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A new report shows wages growth has slowed in Australia’s engineering sector despite the profession’s critical role in bringing the nation’s bumper infrastructure investment to fruition.

The Professional Engineers Employment and Remuneration Report 2021/2022 released by the Association of Professional Engineers Australia found that average wages for engineers rose by 1.6 percent over the last 12 months, compared with 2.4 per cent in the year prior.

In a sector-by-sector break-down, engineers in the Defence industry fared best in terms of growth rate with an average annual increase of 2.1 per cent.

Wages in the road industry, the water, sewerage and drainage industry, and the construction industry also rose moderately, increasing between 1.7 and 2.0 per cent.

Respondents from New South Wales reported the highest median total package at $149,378, followed by Queensland at $145,852 and the ACT with $144,250.

The APEA survey also showed that 49.2 per cent of engineers had changed employers seeking an increase in remuneration while 51.7 per cent did so for professional development opportunities.

Professionals Australia chief executive officer Jill McCabe said that the report illustrated the critical role that Australia’s engineers were playing in the nation’s economic recovery and lessons for engineering employers.

“Fortunately, Australia is beginning to emerge from the difficult years of the COVID-19 pandemic, and I’m proud to say that Australian engineers are helping to lead our nation out of the economic crisis through their invaluable work in the delivery of a quarter trillion dollar investment in new infrastructure across our country,” she said.

“Unfortunately, we’ve not seen this record infrastructure investment and increased demand for engineers flow on to greater wage increases compared to pre-pandemic levels.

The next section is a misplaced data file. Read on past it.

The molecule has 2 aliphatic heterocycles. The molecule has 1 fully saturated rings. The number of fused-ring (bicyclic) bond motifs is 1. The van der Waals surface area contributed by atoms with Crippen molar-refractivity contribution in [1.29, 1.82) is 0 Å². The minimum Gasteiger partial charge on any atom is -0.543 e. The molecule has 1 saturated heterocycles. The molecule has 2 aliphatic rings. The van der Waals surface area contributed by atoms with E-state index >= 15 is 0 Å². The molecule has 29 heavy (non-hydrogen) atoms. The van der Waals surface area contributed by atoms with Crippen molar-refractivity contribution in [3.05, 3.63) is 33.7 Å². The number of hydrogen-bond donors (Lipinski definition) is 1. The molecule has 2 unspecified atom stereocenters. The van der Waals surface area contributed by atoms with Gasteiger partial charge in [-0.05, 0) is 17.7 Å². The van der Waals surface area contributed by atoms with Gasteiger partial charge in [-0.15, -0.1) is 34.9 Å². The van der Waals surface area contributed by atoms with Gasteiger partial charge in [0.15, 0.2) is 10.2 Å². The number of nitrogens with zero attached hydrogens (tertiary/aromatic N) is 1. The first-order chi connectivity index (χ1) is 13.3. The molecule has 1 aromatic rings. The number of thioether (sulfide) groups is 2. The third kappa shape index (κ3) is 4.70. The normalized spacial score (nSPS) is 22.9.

“Around half of the engineers surveyed believed both that their remuneration packages were falling behind what others undertaking similar work were being paid, and that their packages were not commensurate with the level of responsibility they undertook day to day.

“It’s clear from the data that to attract and retain high quality engineering talent, employers must offer competitive remuneration packages and professional development opportunities to prospective candidates.”

Findings highlight gender inequity

Ms McCabe also said the report once again highlighted that much more work needed to done to address gender equity in the profession.

“Unfortunately, women still face an average gender pay gap of 9.8 per cent when compared with men,” she said.

“34.9 per cent of women also reported that they had experienced discrimination on the basis of gender in the workplace.

“Unacceptably, 25.4 per cent of women also reported they have experienced sexual harassment in their engineering workplaces compared with just 2.5 per cent of men.

“With little improvement year to year, these statistics demonstrate that the engineering sector has a deep, cultural and institutional problem with the women which needs to change as a matter of urgency.”